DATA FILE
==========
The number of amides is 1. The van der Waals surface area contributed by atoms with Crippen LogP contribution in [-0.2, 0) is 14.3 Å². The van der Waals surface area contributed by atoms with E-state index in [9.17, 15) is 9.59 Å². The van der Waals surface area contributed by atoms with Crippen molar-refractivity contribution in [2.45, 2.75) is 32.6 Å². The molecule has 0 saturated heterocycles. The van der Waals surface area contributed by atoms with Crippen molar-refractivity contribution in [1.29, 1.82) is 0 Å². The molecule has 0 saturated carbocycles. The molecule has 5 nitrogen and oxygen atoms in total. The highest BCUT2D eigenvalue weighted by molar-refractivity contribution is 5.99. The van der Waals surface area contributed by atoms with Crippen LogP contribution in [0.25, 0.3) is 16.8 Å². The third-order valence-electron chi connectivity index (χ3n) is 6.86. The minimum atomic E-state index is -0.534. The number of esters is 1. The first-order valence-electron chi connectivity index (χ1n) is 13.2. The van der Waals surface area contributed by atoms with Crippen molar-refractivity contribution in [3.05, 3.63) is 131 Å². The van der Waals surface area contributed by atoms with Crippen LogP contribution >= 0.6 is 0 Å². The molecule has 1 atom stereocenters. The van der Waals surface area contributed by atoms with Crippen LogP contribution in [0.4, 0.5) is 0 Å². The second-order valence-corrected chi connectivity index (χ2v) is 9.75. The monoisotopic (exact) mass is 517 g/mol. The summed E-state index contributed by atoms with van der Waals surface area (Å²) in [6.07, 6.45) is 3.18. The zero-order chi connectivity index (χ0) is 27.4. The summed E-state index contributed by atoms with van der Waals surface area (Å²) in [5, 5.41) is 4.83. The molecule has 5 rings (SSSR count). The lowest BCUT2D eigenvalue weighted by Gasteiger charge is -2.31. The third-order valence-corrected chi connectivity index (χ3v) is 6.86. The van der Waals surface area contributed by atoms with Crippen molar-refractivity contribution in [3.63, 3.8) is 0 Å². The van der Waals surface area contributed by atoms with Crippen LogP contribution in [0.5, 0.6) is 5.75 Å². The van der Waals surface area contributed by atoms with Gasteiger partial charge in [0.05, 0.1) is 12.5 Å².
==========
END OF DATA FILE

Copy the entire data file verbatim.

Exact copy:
The number of amides is 1. The van der Waals surface area contributed by atoms with Crippen LogP contribution in [-0.2, 0) is 14.3 Å². The van der Waals surface area contributed by atoms with E-state index in [9.17, 15) is 9.59 Å². The van der Waals surface area contributed by atoms with Crippen molar-refractivity contribution in [2.45, 2.75) is 32.6 Å². The molecule has 0 saturated heterocycles. The van der Waals surface area contributed by atoms with Crippen molar-refractivity contribution in [1.29, 1.82) is 0 Å². The molecule has 0 saturated carbocycles. The molecule has 5 nitrogen and oxygen atoms in total. The highest BCUT2D eigenvalue weighted by molar-refractivity contribution is 5.99. The van der Waals surface area contributed by atoms with Crippen LogP contribution in [0.25, 0.3) is 16.8 Å². The third-order valence-electron chi connectivity index (χ3n) is 6.86. The minimum atomic E-state index is -0.534. The number of esters is 1. The first-order valence-electron chi connectivity index (χ1n) is 13.2. The van der Waals surface area contributed by atoms with Crippen molar-refractivity contribution in [3.05, 3.63) is 131 Å². The van der Waals surface area contributed by atoms with Crippen LogP contribution >= 0.6 is 0 Å². The molecule has 1 atom stereocenters. The van der Waals surface area contributed by atoms with Crippen LogP contribution in [0.4, 0.5) is 0 Å². The second-order valence-corrected chi connectivity index (χ2v) is 9.75. The monoisotopic (exact) mass is 517 g/mol. The summed E-state index contributed by atoms with van der Waals surface area (Å²) in [6.07, 6.45) is 3.18. The zero-order chi connectivity index (χ0) is 27.4. The summed E-state index contributed by atoms with van der Waals surface area (Å²) in [5, 5.41) is 4.83. The molecule has 5 rings (SSSR count). The lowest BCUT2D eigenvalue weighted by Gasteiger charge is -2.31. The third-order valence-corrected chi connectivity index (χ3v) is 6.86. The van der Waals surface area contributed by atoms with Crippen molar-refractivity contribution in [3.63, 3.8) is 0 Å². The van der Waals surface area contributed by atoms with Crippen LogP contribution in [0.5, 0.6) is 5.75 Å². The van der Waals surface area contributed by atoms with Gasteiger partial charge in [0.05, 0.1) is 12.5 Å².